Planning Before You Have a Building Fire
In an event like a fire, emergency preparedness can make a considerable difference in the outcome. Still, a small fire can present the threat of both financial loss, and a danger to the health of your employees. Being properly prepared can significantly reduce that threat by addressing a quick and effective resolution of the situation. Business interruption can cause a ripple effect of problems and challenges, and recovery may not be as easy!
This article is primarily aimed toward commercial building owners, however, residential properties can certainly benefit from many of the following recommendations.
Cultivate principles of preparedness: Education, training, and reviews on responsiveness can all help to establish a formidable foundation for emergency response. We know that fires can spread quickly and make conditions difficult to navigate, so a very solid basis of training will save lives and protect well-being. When you establishing a culture of preparedness in a building, it almost certainly will result in a far better result for all involved. Also, take advantage of any free fire safety training materials and workshops that are available through state and federal agencies.
- Procedures and Equipment must be up to date: Alarm systems, remote monitoring services, and even fire extinguishers should all be up to date and active at all times. Fires can occur late at night or early in the morning, and definitely don’t happen on a schedule like a business. Having fast access to both extinguishers and response solutions can mean a more dependable reaction to a fire when it happens.
- Knowing the risks: Fires are rarely an accident, and even more rarely unforeseeable. Proper methods for disposing of flammable materials, examination of wiring and other potential points of ignition, and other types of attentiveness can greatly reduce the chances of a fire starting in the first place. For homeowners, this means the proper storage of any combustible chemicals on the property as well, (such as gas cans).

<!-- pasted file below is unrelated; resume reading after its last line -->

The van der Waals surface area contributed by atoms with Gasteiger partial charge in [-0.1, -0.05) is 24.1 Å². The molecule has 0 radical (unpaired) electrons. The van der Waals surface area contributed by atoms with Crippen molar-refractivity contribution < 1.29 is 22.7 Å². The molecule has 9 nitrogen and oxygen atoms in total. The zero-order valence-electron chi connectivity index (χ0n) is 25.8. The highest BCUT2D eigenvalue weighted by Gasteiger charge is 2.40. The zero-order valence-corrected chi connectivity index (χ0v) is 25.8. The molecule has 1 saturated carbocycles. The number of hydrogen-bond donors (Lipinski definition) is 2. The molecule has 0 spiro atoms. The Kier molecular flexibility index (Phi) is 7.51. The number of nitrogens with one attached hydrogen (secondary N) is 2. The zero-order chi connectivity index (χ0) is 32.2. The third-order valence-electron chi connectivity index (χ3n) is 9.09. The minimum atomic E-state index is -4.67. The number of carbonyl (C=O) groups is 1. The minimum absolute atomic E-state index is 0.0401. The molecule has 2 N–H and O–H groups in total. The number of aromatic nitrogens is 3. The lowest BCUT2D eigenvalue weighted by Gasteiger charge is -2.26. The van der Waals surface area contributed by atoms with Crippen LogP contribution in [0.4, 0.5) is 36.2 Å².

- Put a Plan in place: In your business, this can mean having a disaster planning team, investing in equipment like fire extinguishers, inspecting lighting to ensure that there are proper emergency lights in place, and developing a plan of continuity of operations. For homeowners, that means evacuation plans; including running a fire drill periodically. Even running a drill once every few years is better than responding on pure adrenaline and panic.
- Have a trusted Disaster Recovery Contractor in place: Having a dependable, trustworthy contractor already lined up, capable of responding quickly and effectively to your disasters will also be critical to recovering quickly and successfully. Ask your contractor if they are PREP Certified for disaster preparedness and recovery.
Common sense tells us that fires present a serious threat in the form of smoke inhalation and life-threatening injuries as well as potentially severe fire damage to the property. Just knowing how to safely find your way out of a building can be extremely critical in an area that may be filled with smoke within minutes. When visual conditions are poor, training and memory will be of the most use to people who need to get to safety.
Author: Dick Wagner